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Nursing Unions Urge WHO To Release Vaccine Patents

Nov. 30, 2021 (EIRNS)—Nursing unions from 28 countries have called on the United Nations to support a temporary waiver on patents for COVID-19 vaccines, and warned of a “crisis of global vaccine apartheid” that could lead to more new variants like Omicron and Delta spreading around the world. In a letter sent on Nov. 29, the unions accused the European Union, United Kingdom, Switzerland, Norway and Singapore of “protecting the profits of big pharmaceutical companies at the expense of public health,” by opposing the so-called TRIPS (Trade-Related Aspects of Intellectual Property Rights) waiver backed by around 100 nations.

As of late September, 73% of the world’s COVID-19 vaccines had been given in just 10 countries, the letter said, and that rich countries had obtained 7 billion doses of the vaccines. That compares to just 300 million doses available to people in low-income nations.

The unions, which represent around 2.5 million healthcare workers worldwide, urged the UN’s Special Rapporteur on the Right to Health Dr. Tlaleng Mofokeng, of South Africa, to take action on what it called “the crimes of the governments of some of the world’s richest countries.”

In October 2020, South Africa and India began to press the World Trade Organization (WTO) to approve a waiver of parts of the multinational TRIPS agreement, in order to improve access to vaccines in poorer countries. Supporters of the proposal at the WTO argue that a waiver would temporarily lift the patents on the world’s COVID-19 vaccines, making them easier and cheaper to produce.

A WTO conference due to discuss the TRIPS waiver was postponed on Nov. 26 due to the Omicron outbreak. Failure to back the measure would mean “the violation of the right of everyone to the enjoyment of the highest attainable standard of physical and mental health,” the letter coordinated by Organizations Global Nurses United and Progressive International charged.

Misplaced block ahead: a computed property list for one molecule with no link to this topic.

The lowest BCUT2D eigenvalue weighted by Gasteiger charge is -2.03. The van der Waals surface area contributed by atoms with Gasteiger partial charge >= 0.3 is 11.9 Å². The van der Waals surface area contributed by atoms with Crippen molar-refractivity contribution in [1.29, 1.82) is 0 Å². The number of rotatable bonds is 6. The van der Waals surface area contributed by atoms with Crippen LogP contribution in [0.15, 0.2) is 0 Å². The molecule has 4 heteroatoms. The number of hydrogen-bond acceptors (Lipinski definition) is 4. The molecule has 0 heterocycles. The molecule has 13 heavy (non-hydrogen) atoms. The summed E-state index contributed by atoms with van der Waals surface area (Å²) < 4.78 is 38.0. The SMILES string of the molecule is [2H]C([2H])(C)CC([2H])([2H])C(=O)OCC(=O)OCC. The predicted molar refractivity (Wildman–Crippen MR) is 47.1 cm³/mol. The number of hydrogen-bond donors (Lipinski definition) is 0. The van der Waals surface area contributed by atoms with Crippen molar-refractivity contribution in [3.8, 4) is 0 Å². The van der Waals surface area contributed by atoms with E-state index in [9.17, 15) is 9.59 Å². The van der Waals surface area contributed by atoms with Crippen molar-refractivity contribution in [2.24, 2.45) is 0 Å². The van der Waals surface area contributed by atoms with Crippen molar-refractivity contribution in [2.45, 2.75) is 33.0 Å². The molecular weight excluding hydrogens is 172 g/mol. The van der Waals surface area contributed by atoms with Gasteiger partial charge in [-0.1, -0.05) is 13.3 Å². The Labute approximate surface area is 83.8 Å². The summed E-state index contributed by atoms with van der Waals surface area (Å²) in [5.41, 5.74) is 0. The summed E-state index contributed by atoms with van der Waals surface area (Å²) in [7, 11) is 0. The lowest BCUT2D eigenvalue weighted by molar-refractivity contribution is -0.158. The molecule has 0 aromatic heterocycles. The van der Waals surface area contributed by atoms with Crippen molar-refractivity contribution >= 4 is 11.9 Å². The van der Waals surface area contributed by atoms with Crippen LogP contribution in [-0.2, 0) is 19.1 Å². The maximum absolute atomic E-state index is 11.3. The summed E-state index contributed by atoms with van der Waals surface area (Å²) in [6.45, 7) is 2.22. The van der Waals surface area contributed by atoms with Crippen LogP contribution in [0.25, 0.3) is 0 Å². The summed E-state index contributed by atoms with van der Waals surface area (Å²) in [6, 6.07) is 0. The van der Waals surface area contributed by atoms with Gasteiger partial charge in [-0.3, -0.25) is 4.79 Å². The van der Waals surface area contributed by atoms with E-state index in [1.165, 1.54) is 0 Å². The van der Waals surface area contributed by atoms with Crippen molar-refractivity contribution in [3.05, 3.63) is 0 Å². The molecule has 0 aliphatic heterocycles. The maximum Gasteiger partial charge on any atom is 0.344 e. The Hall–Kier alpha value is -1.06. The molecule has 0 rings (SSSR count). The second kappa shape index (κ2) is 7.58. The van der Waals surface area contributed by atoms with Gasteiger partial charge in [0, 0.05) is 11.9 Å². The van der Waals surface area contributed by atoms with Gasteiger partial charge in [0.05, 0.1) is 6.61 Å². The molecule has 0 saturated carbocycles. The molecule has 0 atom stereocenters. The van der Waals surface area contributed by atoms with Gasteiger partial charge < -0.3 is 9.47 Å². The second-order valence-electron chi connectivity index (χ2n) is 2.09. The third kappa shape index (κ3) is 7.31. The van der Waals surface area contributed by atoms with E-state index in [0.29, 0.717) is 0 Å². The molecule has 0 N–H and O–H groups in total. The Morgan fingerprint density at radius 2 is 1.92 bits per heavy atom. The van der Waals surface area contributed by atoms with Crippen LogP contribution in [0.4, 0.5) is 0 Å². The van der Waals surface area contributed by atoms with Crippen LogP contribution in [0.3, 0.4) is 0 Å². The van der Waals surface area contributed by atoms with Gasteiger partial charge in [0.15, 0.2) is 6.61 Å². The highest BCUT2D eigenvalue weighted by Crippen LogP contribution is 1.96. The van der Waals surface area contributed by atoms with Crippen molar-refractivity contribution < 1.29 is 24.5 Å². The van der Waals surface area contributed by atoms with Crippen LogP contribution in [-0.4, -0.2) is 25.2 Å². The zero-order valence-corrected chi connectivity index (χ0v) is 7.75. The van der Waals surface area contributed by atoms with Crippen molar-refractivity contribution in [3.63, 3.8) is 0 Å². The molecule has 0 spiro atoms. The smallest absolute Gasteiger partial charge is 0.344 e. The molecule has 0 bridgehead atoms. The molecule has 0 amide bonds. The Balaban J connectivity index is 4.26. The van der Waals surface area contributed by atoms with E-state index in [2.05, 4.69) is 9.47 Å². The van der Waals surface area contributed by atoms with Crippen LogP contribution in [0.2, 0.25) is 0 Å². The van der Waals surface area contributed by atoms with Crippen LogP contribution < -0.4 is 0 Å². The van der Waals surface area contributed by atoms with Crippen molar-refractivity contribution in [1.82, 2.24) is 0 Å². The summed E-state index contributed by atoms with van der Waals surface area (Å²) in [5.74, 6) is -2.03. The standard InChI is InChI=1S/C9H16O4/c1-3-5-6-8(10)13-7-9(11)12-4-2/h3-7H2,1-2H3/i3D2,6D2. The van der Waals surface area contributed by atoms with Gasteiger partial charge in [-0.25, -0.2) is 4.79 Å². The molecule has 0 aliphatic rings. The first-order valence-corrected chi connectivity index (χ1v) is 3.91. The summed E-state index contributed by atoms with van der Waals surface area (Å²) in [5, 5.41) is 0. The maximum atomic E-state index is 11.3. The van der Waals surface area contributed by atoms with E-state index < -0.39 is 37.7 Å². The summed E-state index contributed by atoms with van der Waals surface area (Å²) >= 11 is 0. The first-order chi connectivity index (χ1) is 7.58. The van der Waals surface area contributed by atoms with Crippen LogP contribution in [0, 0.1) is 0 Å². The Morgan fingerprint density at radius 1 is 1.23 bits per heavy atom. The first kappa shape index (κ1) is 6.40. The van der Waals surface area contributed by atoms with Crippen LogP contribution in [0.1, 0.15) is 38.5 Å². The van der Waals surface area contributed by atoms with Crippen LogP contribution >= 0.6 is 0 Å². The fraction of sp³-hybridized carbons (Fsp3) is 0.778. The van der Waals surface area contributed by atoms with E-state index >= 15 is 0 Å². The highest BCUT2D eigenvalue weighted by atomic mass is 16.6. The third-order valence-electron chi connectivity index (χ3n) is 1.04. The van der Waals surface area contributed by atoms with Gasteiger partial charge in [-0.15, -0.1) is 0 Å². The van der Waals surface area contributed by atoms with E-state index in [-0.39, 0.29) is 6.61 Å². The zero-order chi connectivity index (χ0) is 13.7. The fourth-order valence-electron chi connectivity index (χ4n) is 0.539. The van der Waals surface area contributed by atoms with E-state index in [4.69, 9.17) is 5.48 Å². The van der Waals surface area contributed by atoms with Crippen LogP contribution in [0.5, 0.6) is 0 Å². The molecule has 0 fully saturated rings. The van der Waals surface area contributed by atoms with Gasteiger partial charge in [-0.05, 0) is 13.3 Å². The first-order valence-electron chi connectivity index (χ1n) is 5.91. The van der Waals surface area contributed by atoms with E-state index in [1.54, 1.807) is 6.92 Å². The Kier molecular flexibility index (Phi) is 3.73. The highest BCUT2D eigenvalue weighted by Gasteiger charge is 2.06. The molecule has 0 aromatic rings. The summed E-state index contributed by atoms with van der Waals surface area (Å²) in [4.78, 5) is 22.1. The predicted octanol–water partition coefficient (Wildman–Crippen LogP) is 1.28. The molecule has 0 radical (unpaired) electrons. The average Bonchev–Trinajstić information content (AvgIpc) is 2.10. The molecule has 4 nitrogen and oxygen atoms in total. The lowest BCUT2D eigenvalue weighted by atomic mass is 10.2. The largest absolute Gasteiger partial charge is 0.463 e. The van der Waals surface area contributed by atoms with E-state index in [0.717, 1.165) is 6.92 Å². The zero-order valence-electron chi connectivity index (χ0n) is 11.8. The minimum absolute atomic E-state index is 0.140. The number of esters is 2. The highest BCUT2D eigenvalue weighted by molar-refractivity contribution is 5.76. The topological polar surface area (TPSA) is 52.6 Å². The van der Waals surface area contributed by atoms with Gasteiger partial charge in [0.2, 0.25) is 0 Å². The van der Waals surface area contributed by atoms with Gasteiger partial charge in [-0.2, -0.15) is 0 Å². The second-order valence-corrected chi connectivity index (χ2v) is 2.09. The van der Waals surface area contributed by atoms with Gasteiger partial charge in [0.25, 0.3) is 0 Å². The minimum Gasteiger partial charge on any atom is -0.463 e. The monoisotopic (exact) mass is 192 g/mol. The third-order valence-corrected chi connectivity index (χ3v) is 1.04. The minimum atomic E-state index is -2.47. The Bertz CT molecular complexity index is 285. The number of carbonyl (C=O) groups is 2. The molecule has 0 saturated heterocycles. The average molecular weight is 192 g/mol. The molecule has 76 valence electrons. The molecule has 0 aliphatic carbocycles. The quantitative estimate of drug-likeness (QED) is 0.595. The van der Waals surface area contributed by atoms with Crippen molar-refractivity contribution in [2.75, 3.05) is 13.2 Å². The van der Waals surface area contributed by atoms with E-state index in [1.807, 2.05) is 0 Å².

On average, only 40% of health and care workers worldwide are fully vaccinated against the virus, the letter said. In Africa and the Western Pacific, that rate falls to fewer than 1 in 10. The WHO estimates that between 80,000 and 180,000 healthcare workers may have died from COVID-19 since the pandemic began.

In recent days, the spread of the Omicron variant—first detected in South Africa—has prompted some world leaders to express support for the proposal. On Nov. 26, U.S. President Joe Biden said the variant showed why it was important to secure the waiver quickly. “The news about this new variant should make clearer than ever why this pandemic will not end until we have global vaccinations,” Biden said in a statement. On Nov. 27, Norway’s Foreign Minister Anniken Huitfeldt suggested that the country’s new government would break with the previous administration’s opposition to opening up vaccine patents. “No one is safe until everyone is safe. Six percent of the population in African countries is vaccinated. The proportion of vaccinated must go up for everyone’s sake. For their sake, but also for ours,” she told Norway’s Verdens Gang newspaper.

Signers of the petition include leading nurse/health care unions from Australia (Australian Nursing and Midwifery Federation); Brazil (Federação Nacional dos Enfermeiros); Canada (Canadian Federation of Nurses Unions and Fédération interprofessionnelle de la santé du Québec); Costa Rica (Asociación Nacional de Profesionales en Enfermería, ANPE); Curaçao (Curaçaose Bond Van Werknemers in Verplegende en Verzorgende Instgellingen); Dominican Republic (Sindicato Nacional de Trabajadores de Enfermería); Greece (Pan-Hellenic Federation of Nursing Staff (PASONOP); Guatemala (Sindicato Nacional de los Trabajadores de Salud de Guatemala); Honduras (Asociación Nacional de Enfermeras/os Auxiliares de Honduras); India (United Nurses Association); Ireland (Irish Nurses and Midwives Organization); Israel (Israeli Nurses Association); Italy (Nursind); Kenya (Kenya National Union of Nurses); Malawi (National Organisation of Nurses and Midwives of Malawi); New Zealand (New Zealand Nurses Organisation); Paraguay (Asociación Paraguaya de Enfermería); Philippines (Filipino Nurses United); Portugal (Sindicato dos Enfermeiros Portugueses); Rwanda (Rwanda Nurses and Midwives Union); South Africa (Democratic Nursing Organisation of South Africa, DENOSA); South Korea (Korean Health and Medical Workers’ Union); Spain (Sindicato de Enfermería, SATSE); Sri Lanka (Government Nursing Officers’ Association); China (Taiwan Nurses Union); Uganda (Uganda Nurses and Midwives Union); United States (National Nurses United); Uruguay (Sindicato Unico de Enfermería del Uruguay, SUEU).

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